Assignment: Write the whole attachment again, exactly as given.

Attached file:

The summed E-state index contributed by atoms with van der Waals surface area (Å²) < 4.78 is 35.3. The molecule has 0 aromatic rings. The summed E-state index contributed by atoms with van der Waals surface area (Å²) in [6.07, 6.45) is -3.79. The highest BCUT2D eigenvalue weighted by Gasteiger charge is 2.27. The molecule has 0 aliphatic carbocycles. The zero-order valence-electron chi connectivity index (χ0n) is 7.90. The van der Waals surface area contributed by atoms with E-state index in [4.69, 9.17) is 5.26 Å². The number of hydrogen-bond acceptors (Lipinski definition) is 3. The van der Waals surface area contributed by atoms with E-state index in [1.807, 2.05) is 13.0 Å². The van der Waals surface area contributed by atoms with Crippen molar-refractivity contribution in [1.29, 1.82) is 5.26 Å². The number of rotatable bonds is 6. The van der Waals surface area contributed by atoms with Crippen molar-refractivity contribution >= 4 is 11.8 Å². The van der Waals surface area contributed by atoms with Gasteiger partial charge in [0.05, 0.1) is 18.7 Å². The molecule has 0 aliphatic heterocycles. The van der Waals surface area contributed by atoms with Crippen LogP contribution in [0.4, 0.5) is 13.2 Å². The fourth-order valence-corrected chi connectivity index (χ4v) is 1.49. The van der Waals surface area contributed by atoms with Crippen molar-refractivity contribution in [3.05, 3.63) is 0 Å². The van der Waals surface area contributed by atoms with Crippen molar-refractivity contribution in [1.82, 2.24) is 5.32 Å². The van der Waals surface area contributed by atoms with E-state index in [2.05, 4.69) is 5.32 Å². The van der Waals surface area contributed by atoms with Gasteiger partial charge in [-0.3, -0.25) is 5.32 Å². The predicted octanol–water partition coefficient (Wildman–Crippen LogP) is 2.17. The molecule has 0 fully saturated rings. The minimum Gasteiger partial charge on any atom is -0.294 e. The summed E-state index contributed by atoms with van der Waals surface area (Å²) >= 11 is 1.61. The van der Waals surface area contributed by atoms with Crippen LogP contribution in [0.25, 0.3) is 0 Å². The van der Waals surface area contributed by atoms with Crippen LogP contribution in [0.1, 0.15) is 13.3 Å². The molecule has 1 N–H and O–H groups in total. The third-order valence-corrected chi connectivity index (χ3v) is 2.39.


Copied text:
The summed E-state index contributed by atoms with van der Waals surface area (Å²) < 4.78 is 35.3. The molecule has 0 aromatic rings. The summed E-state index contributed by atoms with van der Waals surface area (Å²) in [6.07, 6.45) is -3.79. The highest BCUT2D eigenvalue weighted by Gasteiger charge is 2.27. The molecule has 0 aliphatic carbocycles. The zero-order valence-electron chi connectivity index (χ0n) is 7.90. The van der Waals surface area contributed by atoms with E-state index in [4.69, 9.17) is 5.26 Å². The number of hydrogen-bond acceptors (Lipinski definition) is 3. The van der Waals surface area contributed by atoms with E-state index in [1.807, 2.05) is 13.0 Å². The van der Waals surface area contributed by atoms with Crippen molar-refractivity contribution in [1.29, 1.82) is 5.26 Å². The number of rotatable bonds is 6. The van der Waals surface area contributed by atoms with Crippen molar-refractivity contribution >= 4 is 11.8 Å². The van der Waals surface area contributed by atoms with Gasteiger partial charge in [0.05, 0.1) is 18.7 Å². The molecule has 0 aliphatic heterocycles. The van der Waals surface area contributed by atoms with Crippen LogP contribution in [0.4, 0.5) is 13.2 Å². The fourth-order valence-corrected chi connectivity index (χ4v) is 1.49. The van der Waals surface area contributed by atoms with Crippen molar-refractivity contribution in [3.05, 3.63) is 0 Å². The van der Waals surface area contributed by atoms with Crippen molar-refractivity contribution in [1.82, 2.24) is 5.32 Å². The van der Waals surface area contributed by atoms with E-state index in [2.05, 4.69) is 5.32 Å². The van der Waals surface area contributed by atoms with Gasteiger partial charge in [-0.3, -0.25) is 5.32 Å². The predicted octanol–water partition coefficient (Wildman–Crippen LogP) is 2.17. The molecule has 0 fully saturated rings. The minimum Gasteiger partial charge on any atom is -0.294 e. The summed E-state index contributed by atoms with van der Waals surface area (Å²) >= 11 is 1.61. The van der Waals surface area contributed by atoms with Crippen LogP contribution in [0.25, 0.3) is 0 Å². The van der Waals surface area contributed by atoms with Crippen LogP contribution in [0.1, 0.15) is 13.3 Å². The molecule has 1 N–H and O–H groups in total. The third-order valence-corrected chi connectivity index (χ3v) is 2.39.